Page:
Whenever enameling is considered as a separate discipline in jewelry, these three Britons inevitably rank among the most important protagonists in their profession: Elizabeth Turrell, Jessica Turrell and Susan Cross. All three have participated in countless exhibitions and workshops. Their work is seen in important collections and museums. They have taught in the past or continue to teach today. And like many creators of culture, they too are unanimous in their rejection of the Brexit. For Elke Sunder Plaßmann and Petra Waibel-Grotjans, however, the exceptional quality of the oeuvres of these three artists from Great Britain was decisive for the “800°+” exhibition at the Craft Fair in Munich.
Elizabeth Turrell works with enamel on metal and porcelain. After her country’s referendum in 2016 and the decision to leave the EU, she began making her enamel “books” and a series of brooches. The latter are crafted from thin, white, pre-enameled steel, which offers a soft surface and does not have the usual preciousness of enamel. This allows Turrell to sand and modify the surface, exposing the lowermost layer of black enamel. Jessica Turell applies enamel to etched metal. Her most recent works explore formal concepts of composition, edge, line and negative space. “I refer to agricultural landscapes, architecture and urban landscapes in small, intimate, portable objects,” she says. Susan Cross’s enamel jewelry alludes to Elizabethan blackwork embroidery from the 16th and 17th centuries. Iron was used at that time as a mordant for the black silk, which was embroidered into white linen fabric. As the years passed, corrosion destroyed the embroideries, leaving behind perforated fabrics and traces of seams. Susan Cross’s sketches retrace the lines of these structures and use them as inspirations for subtle surfaces imbued with extraordinary charm.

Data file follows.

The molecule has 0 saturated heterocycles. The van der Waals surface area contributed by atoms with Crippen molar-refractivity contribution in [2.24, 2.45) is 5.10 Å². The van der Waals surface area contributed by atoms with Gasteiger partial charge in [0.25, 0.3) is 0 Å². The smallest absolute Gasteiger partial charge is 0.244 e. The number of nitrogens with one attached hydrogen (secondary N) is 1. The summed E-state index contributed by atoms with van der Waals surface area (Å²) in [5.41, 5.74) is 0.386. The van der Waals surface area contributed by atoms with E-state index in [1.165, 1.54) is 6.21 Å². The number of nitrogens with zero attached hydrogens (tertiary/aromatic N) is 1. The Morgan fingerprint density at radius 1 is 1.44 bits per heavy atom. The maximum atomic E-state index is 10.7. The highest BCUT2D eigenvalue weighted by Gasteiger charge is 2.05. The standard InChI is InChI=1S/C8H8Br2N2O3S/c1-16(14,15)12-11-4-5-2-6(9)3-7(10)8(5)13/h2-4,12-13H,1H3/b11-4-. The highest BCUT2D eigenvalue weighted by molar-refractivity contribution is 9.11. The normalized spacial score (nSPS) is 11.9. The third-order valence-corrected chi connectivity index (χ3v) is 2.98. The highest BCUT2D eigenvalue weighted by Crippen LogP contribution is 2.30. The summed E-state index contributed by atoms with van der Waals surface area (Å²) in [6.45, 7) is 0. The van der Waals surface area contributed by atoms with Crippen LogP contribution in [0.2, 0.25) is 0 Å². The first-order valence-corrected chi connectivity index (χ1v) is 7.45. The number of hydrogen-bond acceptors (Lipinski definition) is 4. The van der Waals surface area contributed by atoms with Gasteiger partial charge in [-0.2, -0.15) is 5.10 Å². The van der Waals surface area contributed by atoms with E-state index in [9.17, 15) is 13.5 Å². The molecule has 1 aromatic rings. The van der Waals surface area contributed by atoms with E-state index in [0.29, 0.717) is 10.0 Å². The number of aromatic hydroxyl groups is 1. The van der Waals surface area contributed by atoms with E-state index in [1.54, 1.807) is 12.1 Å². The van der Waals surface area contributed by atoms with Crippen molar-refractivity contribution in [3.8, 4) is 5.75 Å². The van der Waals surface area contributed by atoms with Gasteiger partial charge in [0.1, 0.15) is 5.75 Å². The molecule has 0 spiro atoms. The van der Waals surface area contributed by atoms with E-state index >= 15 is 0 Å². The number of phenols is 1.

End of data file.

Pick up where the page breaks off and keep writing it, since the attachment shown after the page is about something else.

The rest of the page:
- Tal 20
- Vernissage 11.03.2020, 5 – 9 p.m.